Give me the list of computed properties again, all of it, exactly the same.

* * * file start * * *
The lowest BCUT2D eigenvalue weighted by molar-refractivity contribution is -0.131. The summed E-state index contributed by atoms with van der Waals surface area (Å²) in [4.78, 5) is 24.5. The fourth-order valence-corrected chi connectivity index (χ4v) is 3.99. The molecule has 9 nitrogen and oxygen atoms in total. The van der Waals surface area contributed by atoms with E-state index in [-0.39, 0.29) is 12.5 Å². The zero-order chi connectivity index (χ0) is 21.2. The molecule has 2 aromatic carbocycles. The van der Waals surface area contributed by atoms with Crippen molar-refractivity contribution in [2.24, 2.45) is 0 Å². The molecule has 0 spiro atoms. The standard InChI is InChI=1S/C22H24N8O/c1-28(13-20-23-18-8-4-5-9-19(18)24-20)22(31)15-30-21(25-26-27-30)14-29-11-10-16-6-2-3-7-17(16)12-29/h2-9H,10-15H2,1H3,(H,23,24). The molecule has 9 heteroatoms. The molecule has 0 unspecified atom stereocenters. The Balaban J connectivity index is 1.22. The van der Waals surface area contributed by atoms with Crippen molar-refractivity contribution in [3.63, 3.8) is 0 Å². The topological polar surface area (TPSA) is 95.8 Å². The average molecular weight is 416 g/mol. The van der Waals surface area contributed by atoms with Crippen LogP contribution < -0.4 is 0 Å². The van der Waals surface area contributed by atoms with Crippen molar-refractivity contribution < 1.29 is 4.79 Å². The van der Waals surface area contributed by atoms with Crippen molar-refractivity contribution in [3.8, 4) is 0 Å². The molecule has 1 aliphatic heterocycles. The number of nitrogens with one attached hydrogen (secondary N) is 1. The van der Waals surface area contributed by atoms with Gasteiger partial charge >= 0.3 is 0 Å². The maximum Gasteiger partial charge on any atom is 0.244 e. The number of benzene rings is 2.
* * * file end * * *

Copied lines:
The lowest BCUT2D eigenvalue weighted by molar-refractivity contribution is -0.131. The summed E-state index contributed by atoms with van der Waals surface area (Å²) in [4.78, 5) is 24.5. The fourth-order valence-corrected chi connectivity index (χ4v) is 3.99. The molecule has 9 nitrogen and oxygen atoms in total. The van der Waals surface area contributed by atoms with E-state index in [-0.39, 0.29) is 12.5 Å². The zero-order chi connectivity index (χ0) is 21.2. The molecule has 2 aromatic carbocycles. The van der Waals surface area contributed by atoms with Crippen molar-refractivity contribution in [2.24, 2.45) is 0 Å². The molecule has 0 spiro atoms. The standard InChI is InChI=1S/C22H24N8O/c1-28(13-20-23-18-8-4-5-9-19(18)24-20)22(31)15-30-21(25-26-27-30)14-29-11-10-16-6-2-3-7-17(16)12-29/h2-9H,10-15H2,1H3,(H,23,24). The molecule has 9 heteroatoms. The molecule has 0 unspecified atom stereocenters. The Balaban J connectivity index is 1.22. The van der Waals surface area contributed by atoms with Crippen molar-refractivity contribution in [3.63, 3.8) is 0 Å². The topological polar surface area (TPSA) is 95.8 Å². The average molecular weight is 416 g/mol. The van der Waals surface area contributed by atoms with Crippen LogP contribution < -0.4 is 0 Å². The van der Waals surface area contributed by atoms with Crippen molar-refractivity contribution < 1.29 is 4.79 Å². The van der Waals surface area contributed by atoms with Crippen molar-refractivity contribution in [3.8, 4) is 0 Å². The molecule has 1 aliphatic heterocycles. The number of nitrogens with one attached hydrogen (secondary N) is 1. The van der Waals surface area contributed by atoms with Gasteiger partial charge >= 0.3 is 0 Å². The maximum Gasteiger partial charge on any atom is 0.244 e. The number of benzene rings is 2.